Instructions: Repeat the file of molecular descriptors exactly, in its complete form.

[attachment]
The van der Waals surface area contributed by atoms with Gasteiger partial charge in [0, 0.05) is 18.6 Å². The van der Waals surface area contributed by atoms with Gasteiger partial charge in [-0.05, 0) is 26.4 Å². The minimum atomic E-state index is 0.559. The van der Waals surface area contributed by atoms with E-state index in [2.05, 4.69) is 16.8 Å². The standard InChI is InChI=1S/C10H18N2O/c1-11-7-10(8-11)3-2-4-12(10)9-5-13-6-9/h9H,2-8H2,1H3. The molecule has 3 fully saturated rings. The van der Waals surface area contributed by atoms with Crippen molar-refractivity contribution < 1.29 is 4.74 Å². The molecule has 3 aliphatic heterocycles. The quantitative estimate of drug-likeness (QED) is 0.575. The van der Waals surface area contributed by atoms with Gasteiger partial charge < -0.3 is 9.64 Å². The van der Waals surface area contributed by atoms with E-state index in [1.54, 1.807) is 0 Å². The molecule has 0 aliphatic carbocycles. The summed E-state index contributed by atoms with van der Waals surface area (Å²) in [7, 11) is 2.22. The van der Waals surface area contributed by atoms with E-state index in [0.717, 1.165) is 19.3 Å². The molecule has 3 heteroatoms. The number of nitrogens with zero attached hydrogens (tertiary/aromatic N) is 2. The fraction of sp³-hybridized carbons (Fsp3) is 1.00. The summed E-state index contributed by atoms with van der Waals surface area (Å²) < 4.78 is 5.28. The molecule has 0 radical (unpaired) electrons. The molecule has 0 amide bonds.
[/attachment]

The van der Waals surface area contributed by atoms with Gasteiger partial charge in [0, 0.05) is 18.6 Å². The van der Waals surface area contributed by atoms with Gasteiger partial charge in [-0.05, 0) is 26.4 Å². The minimum atomic E-state index is 0.559. The van der Waals surface area contributed by atoms with E-state index in [2.05, 4.69) is 16.8 Å². The standard InChI is InChI=1S/C10H18N2O/c1-11-7-10(8-11)3-2-4-12(10)9-5-13-6-9/h9H,2-8H2,1H3. The molecule has 3 fully saturated rings. The van der Waals surface area contributed by atoms with Crippen molar-refractivity contribution < 1.29 is 4.74 Å². The molecule has 3 aliphatic heterocycles. The quantitative estimate of drug-likeness (QED) is 0.575. The van der Waals surface area contributed by atoms with Gasteiger partial charge < -0.3 is 9.64 Å². The van der Waals surface area contributed by atoms with E-state index in [1.54, 1.807) is 0 Å². The molecule has 0 aliphatic carbocycles. The summed E-state index contributed by atoms with van der Waals surface area (Å²) in [7, 11) is 2.22. The van der Waals surface area contributed by atoms with E-state index in [0.717, 1.165) is 19.3 Å². The molecule has 3 heteroatoms. The number of nitrogens with zero attached hydrogens (tertiary/aromatic N) is 2. The fraction of sp³-hybridized carbons (Fsp3) is 1.00. The summed E-state index contributed by atoms with van der Waals surface area (Å²) < 4.78 is 5.28. The molecule has 0 radical (unpaired) electrons. The molecule has 0 amide bonds.